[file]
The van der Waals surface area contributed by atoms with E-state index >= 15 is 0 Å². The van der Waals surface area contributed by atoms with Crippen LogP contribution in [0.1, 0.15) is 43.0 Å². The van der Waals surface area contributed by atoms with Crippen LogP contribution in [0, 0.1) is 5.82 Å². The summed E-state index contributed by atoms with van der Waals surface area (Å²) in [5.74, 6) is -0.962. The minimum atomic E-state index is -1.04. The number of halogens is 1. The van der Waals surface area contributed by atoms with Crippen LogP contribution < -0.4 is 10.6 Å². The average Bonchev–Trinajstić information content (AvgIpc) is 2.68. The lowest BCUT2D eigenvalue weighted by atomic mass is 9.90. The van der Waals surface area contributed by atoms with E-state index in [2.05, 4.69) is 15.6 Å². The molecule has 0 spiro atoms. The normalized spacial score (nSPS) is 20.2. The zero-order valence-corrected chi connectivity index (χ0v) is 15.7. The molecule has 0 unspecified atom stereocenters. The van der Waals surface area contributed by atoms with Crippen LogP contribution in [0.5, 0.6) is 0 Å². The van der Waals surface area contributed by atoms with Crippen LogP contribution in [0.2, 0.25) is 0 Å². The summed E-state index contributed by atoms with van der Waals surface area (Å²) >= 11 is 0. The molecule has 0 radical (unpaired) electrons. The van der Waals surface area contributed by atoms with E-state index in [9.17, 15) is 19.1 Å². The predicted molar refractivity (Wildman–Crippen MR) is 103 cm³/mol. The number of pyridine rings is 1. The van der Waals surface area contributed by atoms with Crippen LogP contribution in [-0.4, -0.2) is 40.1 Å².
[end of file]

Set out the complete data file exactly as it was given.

The van der Waals surface area contributed by atoms with E-state index >= 15 is 0 Å². The van der Waals surface area contributed by atoms with Crippen LogP contribution in [0.1, 0.15) is 43.0 Å². The van der Waals surface area contributed by atoms with Crippen LogP contribution in [0, 0.1) is 5.82 Å². The summed E-state index contributed by atoms with van der Waals surface area (Å²) in [5.74, 6) is -0.962. The minimum atomic E-state index is -1.04. The number of halogens is 1. The van der Waals surface area contributed by atoms with Crippen LogP contribution < -0.4 is 10.6 Å². The average Bonchev–Trinajstić information content (AvgIpc) is 2.68. The lowest BCUT2D eigenvalue weighted by atomic mass is 9.90. The van der Waals surface area contributed by atoms with E-state index in [2.05, 4.69) is 15.6 Å². The molecule has 0 spiro atoms. The normalized spacial score (nSPS) is 20.2. The zero-order valence-corrected chi connectivity index (χ0v) is 15.7. The molecule has 0 unspecified atom stereocenters. The van der Waals surface area contributed by atoms with Crippen LogP contribution in [0.5, 0.6) is 0 Å². The van der Waals surface area contributed by atoms with Crippen LogP contribution in [0.2, 0.25) is 0 Å². The summed E-state index contributed by atoms with van der Waals surface area (Å²) >= 11 is 0. The molecule has 0 radical (unpaired) electrons. The van der Waals surface area contributed by atoms with E-state index in [9.17, 15) is 19.1 Å². The predicted molar refractivity (Wildman–Crippen MR) is 103 cm³/mol. The number of pyridine rings is 1. The van der Waals surface area contributed by atoms with Crippen LogP contribution in [-0.4, -0.2) is 40.1 Å².